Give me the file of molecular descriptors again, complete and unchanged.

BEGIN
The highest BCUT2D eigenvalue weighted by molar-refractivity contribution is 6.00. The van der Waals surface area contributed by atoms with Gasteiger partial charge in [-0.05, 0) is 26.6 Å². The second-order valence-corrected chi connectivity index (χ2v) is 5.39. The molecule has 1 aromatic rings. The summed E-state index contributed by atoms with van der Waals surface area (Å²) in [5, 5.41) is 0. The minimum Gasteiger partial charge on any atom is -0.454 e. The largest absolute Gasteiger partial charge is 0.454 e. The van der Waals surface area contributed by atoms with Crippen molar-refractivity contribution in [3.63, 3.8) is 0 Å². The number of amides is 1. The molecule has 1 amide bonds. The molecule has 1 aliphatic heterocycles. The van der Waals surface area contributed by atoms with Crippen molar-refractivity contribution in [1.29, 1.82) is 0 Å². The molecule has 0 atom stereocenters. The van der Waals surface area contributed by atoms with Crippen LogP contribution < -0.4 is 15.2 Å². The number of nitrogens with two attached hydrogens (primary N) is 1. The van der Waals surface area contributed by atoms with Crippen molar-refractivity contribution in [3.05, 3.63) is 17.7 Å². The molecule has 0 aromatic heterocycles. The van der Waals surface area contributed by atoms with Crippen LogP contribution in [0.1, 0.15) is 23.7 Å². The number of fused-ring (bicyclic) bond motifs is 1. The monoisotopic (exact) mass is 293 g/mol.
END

The highest BCUT2D eigenvalue weighted by molar-refractivity contribution is 6.00. The van der Waals surface area contributed by atoms with Gasteiger partial charge in [-0.05, 0) is 26.6 Å². The second-order valence-corrected chi connectivity index (χ2v) is 5.39. The molecule has 1 aromatic rings. The summed E-state index contributed by atoms with van der Waals surface area (Å²) in [5, 5.41) is 0. The minimum Gasteiger partial charge on any atom is -0.454 e. The largest absolute Gasteiger partial charge is 0.454 e. The van der Waals surface area contributed by atoms with Crippen molar-refractivity contribution in [3.63, 3.8) is 0 Å². The number of amides is 1. The molecule has 1 amide bonds. The molecule has 1 aliphatic heterocycles. The van der Waals surface area contributed by atoms with Crippen molar-refractivity contribution in [1.29, 1.82) is 0 Å². The molecule has 0 atom stereocenters. The van der Waals surface area contributed by atoms with Crippen LogP contribution < -0.4 is 15.2 Å². The number of nitrogens with two attached hydrogens (primary N) is 1. The van der Waals surface area contributed by atoms with Crippen molar-refractivity contribution in [3.05, 3.63) is 17.7 Å². The molecule has 0 aromatic heterocycles. The van der Waals surface area contributed by atoms with Crippen LogP contribution in [0.1, 0.15) is 23.7 Å². The number of fused-ring (bicyclic) bond motifs is 1. The monoisotopic (exact) mass is 293 g/mol.